Report criticizes EPA for raid on Alaska miners, but says agency did not break law

A special counsel report ordered by the governor of Alaska over an armed "raid" last year on Alaska miners found that the EPA-led investigation unnecessarily exposed the mining families to harm -- but also did not find any evidence that task force members broke any laws.

Alaska Gov. Sean Parnell called for a special counsel to look into the August 2013 raid, saying federal enforcement officers were armed while looking for Clean Water Act violations alongside state authorities. He said members of the Alaska Department of Environmental Conservation joined EPA agents in going after gold miners in the area.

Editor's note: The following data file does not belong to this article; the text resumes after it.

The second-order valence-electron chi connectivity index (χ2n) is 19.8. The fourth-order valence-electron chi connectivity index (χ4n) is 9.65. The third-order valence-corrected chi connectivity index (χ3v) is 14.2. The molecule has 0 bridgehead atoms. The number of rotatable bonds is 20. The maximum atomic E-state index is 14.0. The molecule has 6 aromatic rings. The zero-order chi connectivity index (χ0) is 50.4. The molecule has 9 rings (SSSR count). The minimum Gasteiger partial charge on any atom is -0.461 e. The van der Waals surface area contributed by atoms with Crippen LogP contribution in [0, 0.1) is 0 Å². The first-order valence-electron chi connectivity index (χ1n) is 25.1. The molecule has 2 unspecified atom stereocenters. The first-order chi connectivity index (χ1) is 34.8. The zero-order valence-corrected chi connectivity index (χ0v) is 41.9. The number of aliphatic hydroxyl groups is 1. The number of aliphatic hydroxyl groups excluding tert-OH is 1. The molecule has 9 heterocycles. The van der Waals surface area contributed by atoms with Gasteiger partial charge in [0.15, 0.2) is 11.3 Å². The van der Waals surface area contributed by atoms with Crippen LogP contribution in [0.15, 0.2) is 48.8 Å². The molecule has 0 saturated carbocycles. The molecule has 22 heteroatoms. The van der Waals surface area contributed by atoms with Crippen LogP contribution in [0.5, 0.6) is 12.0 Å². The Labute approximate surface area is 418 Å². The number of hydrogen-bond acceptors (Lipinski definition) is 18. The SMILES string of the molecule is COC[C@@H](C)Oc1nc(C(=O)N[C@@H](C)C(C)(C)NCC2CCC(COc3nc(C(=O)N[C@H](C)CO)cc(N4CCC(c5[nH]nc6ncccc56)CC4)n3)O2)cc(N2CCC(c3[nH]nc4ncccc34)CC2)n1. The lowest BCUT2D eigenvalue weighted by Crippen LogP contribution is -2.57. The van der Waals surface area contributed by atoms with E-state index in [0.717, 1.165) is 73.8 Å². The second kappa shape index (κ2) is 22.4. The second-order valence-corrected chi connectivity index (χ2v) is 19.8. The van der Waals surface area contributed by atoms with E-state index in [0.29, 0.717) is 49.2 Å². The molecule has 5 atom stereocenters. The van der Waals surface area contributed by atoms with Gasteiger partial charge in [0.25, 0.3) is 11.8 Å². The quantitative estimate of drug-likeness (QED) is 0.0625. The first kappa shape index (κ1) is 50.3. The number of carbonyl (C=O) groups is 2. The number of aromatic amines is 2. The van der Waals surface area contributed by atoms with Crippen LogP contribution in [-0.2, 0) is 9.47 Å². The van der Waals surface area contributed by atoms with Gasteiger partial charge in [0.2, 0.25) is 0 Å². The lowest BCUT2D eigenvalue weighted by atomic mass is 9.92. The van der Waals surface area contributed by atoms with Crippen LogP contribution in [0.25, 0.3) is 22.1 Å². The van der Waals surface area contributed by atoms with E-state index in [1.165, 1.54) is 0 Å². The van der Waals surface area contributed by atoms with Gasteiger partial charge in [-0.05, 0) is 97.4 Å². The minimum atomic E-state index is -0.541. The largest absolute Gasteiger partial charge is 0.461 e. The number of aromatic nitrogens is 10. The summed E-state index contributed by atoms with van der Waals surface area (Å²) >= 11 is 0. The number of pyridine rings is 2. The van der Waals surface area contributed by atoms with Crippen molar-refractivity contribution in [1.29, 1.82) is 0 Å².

The report, released Thursday, said the EPA failed to provide witnesses and documents to the special counsel in charge of the investigation. The special counsel report also shows the EPA went forward with the raid, even though the Alaska Department of Public Safety had investigated the criminal concerns a year earlier and “found [them] to be without merit.”

"Imagine coming up to your diggings, only to see agents swarming over it like ants, wearing full body armor, with jackets that say "POLICE" emblazoned on them, and all packing side arms,” gold miner C.R. Hammond told the Alaska Dispatch after the incident. "How would you have felt? You would be wondering, 'My God, what have I done now?'"

The director of the U.S. Environmental Protection Agency's criminal investigation division has said meetings with miners were cordial and disputed any suggestion that state agency involvement came at the last minute.

At the time, a spokesman for the EPA did not deny that agents wore body armor and carried guns, but said it was not a "raid."

Calls to the EPA for additional comment Friday were not returned.